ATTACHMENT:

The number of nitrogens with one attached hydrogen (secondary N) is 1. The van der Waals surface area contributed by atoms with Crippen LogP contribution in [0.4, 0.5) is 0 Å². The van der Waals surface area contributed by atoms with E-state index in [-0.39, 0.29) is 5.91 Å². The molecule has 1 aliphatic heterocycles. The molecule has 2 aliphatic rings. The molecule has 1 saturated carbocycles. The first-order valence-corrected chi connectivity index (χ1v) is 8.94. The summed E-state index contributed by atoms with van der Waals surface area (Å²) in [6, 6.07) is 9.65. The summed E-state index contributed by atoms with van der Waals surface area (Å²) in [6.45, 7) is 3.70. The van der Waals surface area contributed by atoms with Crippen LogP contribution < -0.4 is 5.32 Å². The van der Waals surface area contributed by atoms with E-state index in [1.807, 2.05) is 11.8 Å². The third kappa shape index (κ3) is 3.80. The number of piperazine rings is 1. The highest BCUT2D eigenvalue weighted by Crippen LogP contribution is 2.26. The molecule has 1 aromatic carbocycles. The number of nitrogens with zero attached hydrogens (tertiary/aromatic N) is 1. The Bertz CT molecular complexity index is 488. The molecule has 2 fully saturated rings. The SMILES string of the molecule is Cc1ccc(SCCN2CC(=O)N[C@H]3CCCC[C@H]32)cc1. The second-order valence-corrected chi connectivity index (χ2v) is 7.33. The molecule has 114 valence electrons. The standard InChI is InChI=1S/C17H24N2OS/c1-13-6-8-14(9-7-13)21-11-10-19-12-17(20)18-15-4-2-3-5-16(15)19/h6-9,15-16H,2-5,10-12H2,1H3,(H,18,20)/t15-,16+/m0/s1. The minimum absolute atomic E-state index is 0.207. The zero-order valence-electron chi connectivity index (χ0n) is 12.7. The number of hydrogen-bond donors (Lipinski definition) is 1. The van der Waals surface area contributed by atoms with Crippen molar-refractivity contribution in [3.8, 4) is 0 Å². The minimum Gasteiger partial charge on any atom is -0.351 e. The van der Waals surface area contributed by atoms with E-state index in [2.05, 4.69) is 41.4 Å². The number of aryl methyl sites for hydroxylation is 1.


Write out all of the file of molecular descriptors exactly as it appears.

The number of nitrogens with one attached hydrogen (secondary N) is 1. The van der Waals surface area contributed by atoms with Crippen LogP contribution in [0.4, 0.5) is 0 Å². The van der Waals surface area contributed by atoms with E-state index in [-0.39, 0.29) is 5.91 Å². The molecule has 1 aliphatic heterocycles. The molecule has 2 aliphatic rings. The molecule has 1 saturated carbocycles. The first-order valence-corrected chi connectivity index (χ1v) is 8.94. The summed E-state index contributed by atoms with van der Waals surface area (Å²) in [6, 6.07) is 9.65. The summed E-state index contributed by atoms with van der Waals surface area (Å²) in [6.45, 7) is 3.70. The van der Waals surface area contributed by atoms with Crippen LogP contribution < -0.4 is 5.32 Å². The van der Waals surface area contributed by atoms with E-state index in [1.807, 2.05) is 11.8 Å². The third kappa shape index (κ3) is 3.80. The number of piperazine rings is 1. The highest BCUT2D eigenvalue weighted by Crippen LogP contribution is 2.26. The molecule has 1 aromatic carbocycles. The number of nitrogens with zero attached hydrogens (tertiary/aromatic N) is 1. The Bertz CT molecular complexity index is 488. The molecule has 2 fully saturated rings. The SMILES string of the molecule is Cc1ccc(SCCN2CC(=O)N[C@H]3CCCC[C@H]32)cc1. The second-order valence-corrected chi connectivity index (χ2v) is 7.33. The molecule has 114 valence electrons. The standard InChI is InChI=1S/C17H24N2OS/c1-13-6-8-14(9-7-13)21-11-10-19-12-17(20)18-15-4-2-3-5-16(15)19/h6-9,15-16H,2-5,10-12H2,1H3,(H,18,20)/t15-,16+/m0/s1. The minimum absolute atomic E-state index is 0.207. The zero-order valence-electron chi connectivity index (χ0n) is 12.7. The number of hydrogen-bond donors (Lipinski definition) is 1. The van der Waals surface area contributed by atoms with Crippen molar-refractivity contribution in [3.8, 4) is 0 Å². The minimum Gasteiger partial charge on any atom is -0.351 e. The van der Waals surface area contributed by atoms with E-state index in [2.05, 4.69) is 41.4 Å². The number of aryl methyl sites for hydroxylation is 1.